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Re: GRUB 2 development

From: Marco Gerards
Subject: Re: GRUB 2 development
Date: Sun, 18 Nov 2007 12:22:43 +0100
User-agent: Gnus/5.110006 (No Gnus v0.6) Emacs/21.4 (gnu/linux)

"Yoshinori K. Okuji" <address@hidden> writes:

> On Saturday 10 November 2007 18:53, Marco Gerards wrote:
>> The problem currently is that, accidently, we lose track of
>> outstanding bugs and patches.  It is frustrating to both developers
>> and people sending in patches/bugreports.
> Ah, really. For me, it is not "accidentally" but "naturally". ;)


>> Hopefully we can start using a bug tracker soon.  There are many that
>> are good.  In my opinion the mailinglist and wiki doesn't work for us
>> anymore.
> Hmm... I don't agree completely with this argument in my experience. When the 
> aim is to track issues, email or wiki does not work so well (unless you use a 
> kind of plugin to the wiki to make wiki a bug tracker). But for discussions, 
> email or irc is much better. A bug tracker could work as well as email, if it 
> supports email integration (which I tried with BugCommunicator, and failed 
> due to many inconsistencies among email client implementations).

My goal is to track issues.  Perhaps I was not clear, but I really
like IRC and especially email for discussions.

> So, in reality, I used a bug tracker only for recording purpose. Bugs are 
> registered, then discussions are done in email. Once something is determined 
> (fixed, cancelled or whatever), the bug tracker is updated.
> After then, I realized that a wiki was good enough for recording. I felt that 
> it was easier to access and update info on a wiki than on a bug tracker.

It just doesn't work out...  Besides that, bug tracking systems are
better when you are working on something with a group of people.

> Besides that, maybe as I said before, the real problem is noise. For GRUB 
> Legacy, I mostly used email. When a message looked important, and I didn't 
> have time to deal with it immediately, I marked the message as "important" so 
> that I could look up for such messages later (a feature implemented by any 
> modern MUA). If a message was just bogus, I just skipped it over.
> Once I started to use the bug tracker on Savannah, of course, people started 
> to post bugs there. Then, all messages were "important", because they were 
> registered in the database. A lot of my time was consumed to deal with silly 
> posts, such as just "GRUB does not work, help me!". So, instead of marking 
> important messages, I had to mark non-important messages.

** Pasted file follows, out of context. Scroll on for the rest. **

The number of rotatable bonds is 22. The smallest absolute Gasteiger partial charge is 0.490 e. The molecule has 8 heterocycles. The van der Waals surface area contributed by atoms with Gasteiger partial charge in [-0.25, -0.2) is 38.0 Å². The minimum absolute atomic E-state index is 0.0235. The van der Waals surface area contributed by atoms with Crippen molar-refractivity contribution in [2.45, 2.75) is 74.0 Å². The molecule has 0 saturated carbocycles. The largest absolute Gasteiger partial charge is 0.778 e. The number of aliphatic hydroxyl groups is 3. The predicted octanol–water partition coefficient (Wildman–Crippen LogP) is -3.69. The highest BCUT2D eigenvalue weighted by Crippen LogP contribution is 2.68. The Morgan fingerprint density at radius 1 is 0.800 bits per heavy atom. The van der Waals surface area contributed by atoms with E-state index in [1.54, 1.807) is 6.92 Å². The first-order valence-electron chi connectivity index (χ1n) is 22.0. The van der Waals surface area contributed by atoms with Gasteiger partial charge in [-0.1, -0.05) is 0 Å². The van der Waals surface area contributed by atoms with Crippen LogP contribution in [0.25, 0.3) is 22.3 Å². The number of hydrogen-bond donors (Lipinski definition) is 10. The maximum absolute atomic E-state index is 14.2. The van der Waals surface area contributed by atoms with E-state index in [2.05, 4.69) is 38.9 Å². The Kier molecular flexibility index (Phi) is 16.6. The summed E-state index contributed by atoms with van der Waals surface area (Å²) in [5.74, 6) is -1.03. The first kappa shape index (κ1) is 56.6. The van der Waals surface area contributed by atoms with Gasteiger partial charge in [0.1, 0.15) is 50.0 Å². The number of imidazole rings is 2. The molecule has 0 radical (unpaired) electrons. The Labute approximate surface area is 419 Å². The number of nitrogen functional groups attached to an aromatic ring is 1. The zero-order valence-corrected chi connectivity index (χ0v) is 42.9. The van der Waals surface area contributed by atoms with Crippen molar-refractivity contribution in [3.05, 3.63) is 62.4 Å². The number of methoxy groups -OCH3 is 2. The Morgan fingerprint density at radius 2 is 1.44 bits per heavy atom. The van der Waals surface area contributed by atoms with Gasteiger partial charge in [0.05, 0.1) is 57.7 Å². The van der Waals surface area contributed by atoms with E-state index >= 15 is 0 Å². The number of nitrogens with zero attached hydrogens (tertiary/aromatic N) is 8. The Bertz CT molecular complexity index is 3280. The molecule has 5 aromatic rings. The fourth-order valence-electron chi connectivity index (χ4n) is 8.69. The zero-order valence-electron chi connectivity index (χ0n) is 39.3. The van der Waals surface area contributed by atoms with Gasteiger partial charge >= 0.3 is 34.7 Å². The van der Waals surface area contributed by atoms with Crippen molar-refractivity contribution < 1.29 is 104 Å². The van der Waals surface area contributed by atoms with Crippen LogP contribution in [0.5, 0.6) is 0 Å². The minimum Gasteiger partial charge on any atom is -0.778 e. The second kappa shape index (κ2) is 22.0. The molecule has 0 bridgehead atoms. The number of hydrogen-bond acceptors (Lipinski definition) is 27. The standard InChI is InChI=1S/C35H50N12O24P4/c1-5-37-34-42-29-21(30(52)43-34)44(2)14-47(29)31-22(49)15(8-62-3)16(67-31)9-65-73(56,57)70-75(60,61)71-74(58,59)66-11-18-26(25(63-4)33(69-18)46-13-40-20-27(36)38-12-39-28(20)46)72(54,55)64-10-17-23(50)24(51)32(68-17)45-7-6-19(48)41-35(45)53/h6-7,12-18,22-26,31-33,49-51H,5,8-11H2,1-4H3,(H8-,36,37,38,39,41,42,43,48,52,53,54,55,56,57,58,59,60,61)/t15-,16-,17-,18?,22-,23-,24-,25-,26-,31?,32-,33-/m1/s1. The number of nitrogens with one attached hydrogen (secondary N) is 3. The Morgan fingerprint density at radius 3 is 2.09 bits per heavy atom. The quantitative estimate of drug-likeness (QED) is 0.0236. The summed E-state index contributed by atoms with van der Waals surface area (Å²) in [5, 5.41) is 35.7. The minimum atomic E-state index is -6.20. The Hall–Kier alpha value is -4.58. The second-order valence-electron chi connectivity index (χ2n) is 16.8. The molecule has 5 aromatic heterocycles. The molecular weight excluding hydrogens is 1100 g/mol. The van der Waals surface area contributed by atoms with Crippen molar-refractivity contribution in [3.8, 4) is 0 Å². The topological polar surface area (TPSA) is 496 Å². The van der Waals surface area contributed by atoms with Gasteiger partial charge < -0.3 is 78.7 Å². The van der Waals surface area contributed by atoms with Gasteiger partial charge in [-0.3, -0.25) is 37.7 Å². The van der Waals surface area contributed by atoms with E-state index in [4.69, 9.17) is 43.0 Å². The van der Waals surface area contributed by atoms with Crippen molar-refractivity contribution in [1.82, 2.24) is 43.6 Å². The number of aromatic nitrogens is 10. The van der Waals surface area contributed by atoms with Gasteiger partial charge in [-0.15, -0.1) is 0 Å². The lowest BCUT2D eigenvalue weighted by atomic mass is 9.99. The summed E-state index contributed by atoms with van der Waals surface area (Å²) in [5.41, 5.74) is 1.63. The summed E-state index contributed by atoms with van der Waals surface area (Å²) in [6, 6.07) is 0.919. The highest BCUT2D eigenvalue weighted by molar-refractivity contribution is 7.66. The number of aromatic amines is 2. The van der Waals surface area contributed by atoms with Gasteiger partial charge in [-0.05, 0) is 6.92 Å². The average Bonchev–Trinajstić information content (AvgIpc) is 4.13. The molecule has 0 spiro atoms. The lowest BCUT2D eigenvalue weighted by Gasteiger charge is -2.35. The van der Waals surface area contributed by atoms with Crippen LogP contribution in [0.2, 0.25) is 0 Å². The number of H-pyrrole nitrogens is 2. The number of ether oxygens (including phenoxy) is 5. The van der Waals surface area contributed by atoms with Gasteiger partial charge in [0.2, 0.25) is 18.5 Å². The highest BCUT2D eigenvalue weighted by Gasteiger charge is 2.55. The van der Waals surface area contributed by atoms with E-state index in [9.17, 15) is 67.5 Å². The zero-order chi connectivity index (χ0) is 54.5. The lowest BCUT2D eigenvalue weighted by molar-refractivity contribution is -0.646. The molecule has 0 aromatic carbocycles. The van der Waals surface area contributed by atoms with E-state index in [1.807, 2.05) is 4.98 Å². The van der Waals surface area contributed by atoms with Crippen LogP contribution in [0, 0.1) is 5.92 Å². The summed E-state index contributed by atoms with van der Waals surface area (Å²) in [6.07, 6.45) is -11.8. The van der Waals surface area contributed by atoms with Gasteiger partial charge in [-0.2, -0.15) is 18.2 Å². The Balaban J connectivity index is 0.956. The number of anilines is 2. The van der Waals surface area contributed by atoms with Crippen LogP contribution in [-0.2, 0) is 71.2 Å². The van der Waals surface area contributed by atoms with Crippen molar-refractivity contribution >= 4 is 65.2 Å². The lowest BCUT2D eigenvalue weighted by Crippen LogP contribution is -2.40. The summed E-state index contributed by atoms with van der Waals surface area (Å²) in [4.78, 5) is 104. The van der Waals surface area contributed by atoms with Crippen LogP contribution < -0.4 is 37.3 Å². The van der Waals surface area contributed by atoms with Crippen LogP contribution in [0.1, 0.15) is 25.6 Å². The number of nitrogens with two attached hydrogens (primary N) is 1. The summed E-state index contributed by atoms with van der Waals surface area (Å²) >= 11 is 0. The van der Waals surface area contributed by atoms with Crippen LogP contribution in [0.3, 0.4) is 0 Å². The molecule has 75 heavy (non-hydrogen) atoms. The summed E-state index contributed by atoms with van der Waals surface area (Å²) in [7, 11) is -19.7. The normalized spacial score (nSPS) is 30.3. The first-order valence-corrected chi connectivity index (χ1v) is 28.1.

Other people can't see how we mark messages in our inbox.  That's the

> So did it make my life any easier to have a bug tracker? I hardly believe it. 
> Therefore, these days, my usage of bug/issue trackers is to limit people who 
> can post bugs to known people. This way, I can make my email-based-hand-made 
> tracker a bit more structured and sharable with other people, yet not having 
> noise very much.
> Surely, this way also has a disadvantage that somebody else must submit a bug 
> to a tracker every time when an important issue is raised by an unknown 
> person. The question is, after all, whether bad messages should be deleted or 
> good messages should be added... Personally, I think it is rather a rare 
> event that an unknown person makes a good report, in comparison with from a 
> known person, especially when taking it into account that a good reporter 
> tends to become a repeater, thus become a known person quickly.
> So I don't object to having a bug trakcer, but I recommend you considering 
> carefully whether you want to encourage everybody to submit bugs to a bug 
> tracker.

We could ask people to send an email and after that put the bug on the
bugtracker?  If people submit reports that cannot be understand, we
simply have to remove the report I think, otherwise it becomes noisy.

>> Many projects use bugzilla.  Perhaps it isn't perfect, but it does
>> what I want.  I just do not have the resources to set that up.
>> Perhaps someone else knows something better.
> No, the current trend is trac or a trac-like system, such as redMine. :)

Ah :)

So can we use savannah?  And for what shall we use it?  Bugs, patches,
todo items?  If it doesn't work out, we can switch or stop using it.
But as I see it now, we need such tool for good collaboration.


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